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Reusing and Attributing Media

Created by Alice Lynn McMichael
Maintained by LEADR under the direction of Alice Lynn McMichael

Last Updated: 12/16/2017

These are some loose guidelines to use in LEADR workshops for students who need to use images in class projects. The information here could also apply to media other than images: sound files, videos, 3D models, multi-media projects, or even data sets. There are two threads to the discussion: attribution (academic citation) and reuse (licensing and rights). Be sure to remind students that this is not legal advice (for that they would need a copyright lawyer), and for further information they can consult a copyright librarian.


Just as you would cite written sources in a footnote or parenthetical note, it is important to cite images and other media as sources. The location and format of the citation will depend on the tool/platform and whether the professor has a preference.

Some common citation locations:

Attribution information should include the photographer/creator and source of the image (with a hyperlink or URL, if applicable). You may also want to include other information such as the title of the work, date, or other information that supports your argument or gives context. When the creator is not known, credit the publisher or editor of the website. If you are the creator of the image, provide that information as well.

Certain media platforms or repositories dictate citation practices in the terms of service. For instance, they may require a link back to the image on that platform. See Instagram’s Terms of Use or Flickr’s Community Guidelines for examples.

Choosing reliable sources for images is similar to finding scholarly sources for written work. For research, avoid using images that rely on Photoshop or filters to significantly alter the look of an object or monument. Cultural heritage organizations, museums, and university image collections, are more reliable than uncited sources or personal blogs. These cultural heritage organizations may use social media sites like Flickr, or their images may show up in a Google Image search or on Wikimedia Commons alongside with many other less reliable sources. Before re-using an image it is important to know the creator or publisher’s name, what kind of expertise they have, and how reliable their caption information is.

For further information on creating citations online, see LEADR’s “Active Citations” tutorial on GitHub.

The term copyright refers to the rights of a creator over their own work and how that work is reused. Copyright laws vary widely by country. These rights may be further clarified and expressed if the creator adopts a license or uses a rights statement. Some individuals, museums, digital archives, and cultural organizations encourage reuse while others do not. Stanford University Libraries offers a Copyright Overview online.

The MSU Library has these online resources as well:

Copyright and reuse information can be located in various places within websites: look for a Credits or About page, a copyright notice, or similar language. If you’re using an image from an online collection, copyright and reuse information may be in the image’s metadata and/or on a central page for the entire collection.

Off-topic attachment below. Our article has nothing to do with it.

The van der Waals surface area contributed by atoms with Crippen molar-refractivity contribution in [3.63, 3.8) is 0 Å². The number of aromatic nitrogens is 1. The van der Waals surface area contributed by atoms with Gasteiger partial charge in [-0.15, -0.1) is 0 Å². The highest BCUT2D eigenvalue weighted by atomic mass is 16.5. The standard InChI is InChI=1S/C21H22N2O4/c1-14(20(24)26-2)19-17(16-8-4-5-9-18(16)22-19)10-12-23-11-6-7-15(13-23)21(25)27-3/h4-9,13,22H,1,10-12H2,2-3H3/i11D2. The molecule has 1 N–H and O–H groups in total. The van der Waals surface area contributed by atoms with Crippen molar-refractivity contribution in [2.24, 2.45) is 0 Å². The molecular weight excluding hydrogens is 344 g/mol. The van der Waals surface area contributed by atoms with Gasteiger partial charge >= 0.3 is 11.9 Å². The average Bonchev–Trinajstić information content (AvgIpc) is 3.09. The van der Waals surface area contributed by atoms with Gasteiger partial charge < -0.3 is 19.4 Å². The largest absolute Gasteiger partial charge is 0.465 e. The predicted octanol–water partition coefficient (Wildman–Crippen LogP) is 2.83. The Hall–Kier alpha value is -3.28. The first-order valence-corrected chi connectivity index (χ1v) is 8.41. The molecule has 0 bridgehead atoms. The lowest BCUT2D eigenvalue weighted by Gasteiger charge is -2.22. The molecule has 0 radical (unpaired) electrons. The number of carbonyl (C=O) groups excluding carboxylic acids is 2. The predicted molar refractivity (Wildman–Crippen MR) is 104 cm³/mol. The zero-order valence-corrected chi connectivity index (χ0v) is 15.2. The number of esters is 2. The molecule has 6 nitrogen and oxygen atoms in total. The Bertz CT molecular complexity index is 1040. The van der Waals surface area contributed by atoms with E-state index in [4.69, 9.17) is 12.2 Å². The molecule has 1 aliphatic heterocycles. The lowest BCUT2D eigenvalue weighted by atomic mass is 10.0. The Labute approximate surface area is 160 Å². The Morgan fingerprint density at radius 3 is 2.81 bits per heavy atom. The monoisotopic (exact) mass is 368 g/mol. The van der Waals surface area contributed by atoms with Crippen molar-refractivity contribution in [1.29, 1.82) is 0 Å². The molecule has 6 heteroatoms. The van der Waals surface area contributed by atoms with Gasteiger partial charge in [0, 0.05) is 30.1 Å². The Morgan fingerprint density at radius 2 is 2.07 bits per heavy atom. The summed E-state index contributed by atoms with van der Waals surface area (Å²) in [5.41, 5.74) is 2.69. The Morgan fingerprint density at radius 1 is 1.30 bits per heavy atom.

There are several ways to examine whether and how an image can be reused. Here are some of the most common:

Public Domain: When an image is in the public domain, that means that copyright has expired or is otherwise not applicable. The Copyright Advisory Network has a Public Domain Slider tool that offers guidelines for whether an image is in the public domain or is covered by copyright in the US.

Creative Commons licenses: We recommend that students use images that are published with a Creative Commons (CC) license. Creative Commons is a non-profit organization that offers a set of licenses that people can apply to their work dictating how and when others can reuse it. For example, CC-BY means anyone can use it as long as they provide a credit, but CC-BY-NC means they can reuse it with a photo credit for non-commercial purposes only. As an example, the British Museum has a Copyright and Permissions page describing licenses and use cases for its collections, some of which has a CC-BY-NC-SA 4.0 license.

Permissions granted: Some websites or creators offer informal permissions or describe the conditions under which you can reuse media.

Rights statement: An institution or researcher may also use a rights statement to communicate their understanding of copyright and reuse status of a digital image. The rights statement usually offers information about how and when an image can be reused. For instance, a museum may allow only educational or non-commercial reuse of a digital photograph of one of the objects in its collection. An initiative called offers twelve options for cultural heritage institutions to guide potential users of their images.

Fair Use is a principle whereby copyrighted material in the US can be reused for certain purposes without needing to get special permission from the rights holder. A general rule of thumb is that a limited number of images or amount of information reused for educational can be considered Fair Use.

The right to use an image does not mean that you don’t have to attribute your source—for academic integrity, always give a photo credit or attribution, even if it isn’t legally required.

The information in this guide is meant to be guidelines and resources, not legal advice. For further information, contact an MSU copyright librarian at

Compiled by A.L. McMichael for LEADR on November 8, 2016.

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